Texas Teachers to Study Mental Health, Positive Behavioral Interventions

Education

Working with Student who is blind.

Under SB 460, college students training to be educators will study characteristics of mental and emotional disorders among children, as well as effective strategies for teaching, intervening with students, de-escalation techniques and PBIS.

New state requirements for teacher training and a website developed by a Texas Council for Developmental Disabilities project, Project IDEAL, will complement each other and improve education for students with disabilities. Senate Bill 460, which is effective September 1,  requires Texas school teachers to learn about detecting and educating students with mental or emotional disorders and providing positive behavioral interventions and supports. PBIS is a systematic approach to changing behavior.

Under SB 460, college students training to be educators will study characteristics of mental and emotional disorders among children, as well as effective strategies for teaching, intervening with students, de-escalation techniques and PBIS. School districts will also provide training for current teachers, counselors, principals and other personnel about early warning signs of suicide, bullying and the need for early intervention. Additionally, SB 460 instructs school health advisory councils to address mental health concerns.

“I think SB 460 will greatly benefit all students, not just those with disabilities,” said DeAnn Lechtenberger with Texas Tech University, which redesigned its teacher training program under Project IDEAL (Informing and Designing Education For All Learners) so that students receive comprehensive training on teaching all students in inclusive classrooms. The university also created an accessible website, Project IDEAL Online, to help prepare general edu­cation teachers to work more effectively with students who have disabilities.

This website includes training modules on Managing Student Behavior, Classroom Management and many other topics. Additionally, there is a video clip of an interview with a teacher who uses positive behavioral support in her classroom, as well as other references to PBIS. Other resources include PowerPoint presentations, classroom activities for pre-service teachers and school administrators, sample quizzes, and resource lists.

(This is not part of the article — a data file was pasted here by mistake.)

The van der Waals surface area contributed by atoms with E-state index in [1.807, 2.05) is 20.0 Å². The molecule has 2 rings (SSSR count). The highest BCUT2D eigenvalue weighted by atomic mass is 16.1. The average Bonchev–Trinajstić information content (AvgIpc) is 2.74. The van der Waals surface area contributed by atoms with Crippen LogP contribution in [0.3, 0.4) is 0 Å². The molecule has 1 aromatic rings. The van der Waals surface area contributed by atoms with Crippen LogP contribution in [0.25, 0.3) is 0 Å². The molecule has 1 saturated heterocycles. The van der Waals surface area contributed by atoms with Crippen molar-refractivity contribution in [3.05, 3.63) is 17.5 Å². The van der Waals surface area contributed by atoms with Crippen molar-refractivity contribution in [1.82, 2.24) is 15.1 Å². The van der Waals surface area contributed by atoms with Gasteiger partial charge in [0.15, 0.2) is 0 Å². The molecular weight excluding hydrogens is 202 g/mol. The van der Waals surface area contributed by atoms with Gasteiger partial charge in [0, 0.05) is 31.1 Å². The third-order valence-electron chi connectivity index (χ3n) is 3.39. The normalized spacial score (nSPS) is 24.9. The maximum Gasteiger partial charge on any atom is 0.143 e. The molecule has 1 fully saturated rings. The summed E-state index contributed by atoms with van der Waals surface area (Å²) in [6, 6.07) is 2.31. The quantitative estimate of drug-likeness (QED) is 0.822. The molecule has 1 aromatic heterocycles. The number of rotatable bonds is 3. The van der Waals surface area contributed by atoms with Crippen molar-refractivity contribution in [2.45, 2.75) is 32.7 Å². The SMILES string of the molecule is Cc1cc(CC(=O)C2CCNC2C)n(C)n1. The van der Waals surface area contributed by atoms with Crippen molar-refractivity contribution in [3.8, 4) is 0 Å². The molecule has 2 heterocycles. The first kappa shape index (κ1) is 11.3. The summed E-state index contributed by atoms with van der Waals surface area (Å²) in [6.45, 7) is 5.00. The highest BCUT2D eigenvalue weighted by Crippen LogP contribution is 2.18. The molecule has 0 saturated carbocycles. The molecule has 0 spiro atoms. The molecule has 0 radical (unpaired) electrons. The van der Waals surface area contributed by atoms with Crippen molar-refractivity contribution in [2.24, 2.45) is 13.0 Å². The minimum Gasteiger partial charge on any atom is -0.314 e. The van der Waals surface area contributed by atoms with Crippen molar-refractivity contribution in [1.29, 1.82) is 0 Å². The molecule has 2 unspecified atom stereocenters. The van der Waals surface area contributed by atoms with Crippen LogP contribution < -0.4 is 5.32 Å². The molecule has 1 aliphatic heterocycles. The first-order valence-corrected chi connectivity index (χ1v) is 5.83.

More teaching videos are planned for the website in July, in a new section on Project IDEAL in Action. These interviews and classroom videos will show teachers in grades K-12 using best practices to help include students with disabilities, including individuals with behavioral issues. Several teachers talk about how they use PBIS to organize their classrooms, publicize their expectations and routines, and manage off task behaviors.

“Using PBIS gives teachers more time to teach by using more proactive approaches to discipline and reducing office referrals and negative student behavior,” Lechtenberger explained. “It also takes away many punitive and unnecessary rules, creating a more positive and productive environment so students learn more.”

PBIS can target an individual student or an entire school, as it does not focus exclusively on the student, but also includes changing environmental variables such as the physical setting, task demands, curriculum, instructional pace and individualized reinforcement. 

“Under SB 460, teacher education programs will actually be teaching behavior just like any other subject so that students and teachers all know what expectations there are for the classroom, the gym, dismissal procedures, etc. throughout the school day,” described Lechtenberger, who has a doctorate in Special Education Leadership. She currently works at the Burkhart Center for Autism Education and Research at Texas Tech and was a public school teacher in general and special education for 16 years.

SB 460, as finally passed, included three bills. SB 460 filed by Senator Robert Deuell (R-Greenville) with co-sponsor Senator Judith Zaffirini (D-Laredo) addressed future educator training. Its companion bill was HB 3224 by Rep. Garnet Coleman (D-Houston). Language from HB 3225 by Coleman and its companion SB 1178 by Deuell adds the requirement for training current teachers in early intervention.  Additionally, language from SB 1352 by Senator Leticia Van de Putte (D-San Antonio) and its companion HB 2477 by Rep. Carol Alvardo (D-Houston) adds the requirement to include mental health concerns in school health advisory councils. TCDD staff provided input to Senate and House committees regarding SB 460.

TCDD also funded two five-year PBIS projects that ended in May 2013 through the Region 17 Education Service Center. Both projects demonstrated increases in students’ social emotional development; a more critical assessment of self, other people and situations; and fewer referrals, expulsions and suspensions. One project focused on Impacting Disproportionality across all races and ethnicities in all grades and levels of behavior concerns.

The other project, Head Start PBIS, focused on preschool children with developmental disabilities ages 2-5.  It provided PBIS training to staff at Head Start programs, early childhood settings, child care settings and pre-school settings, improving their behavior intervention skills and knowledge.

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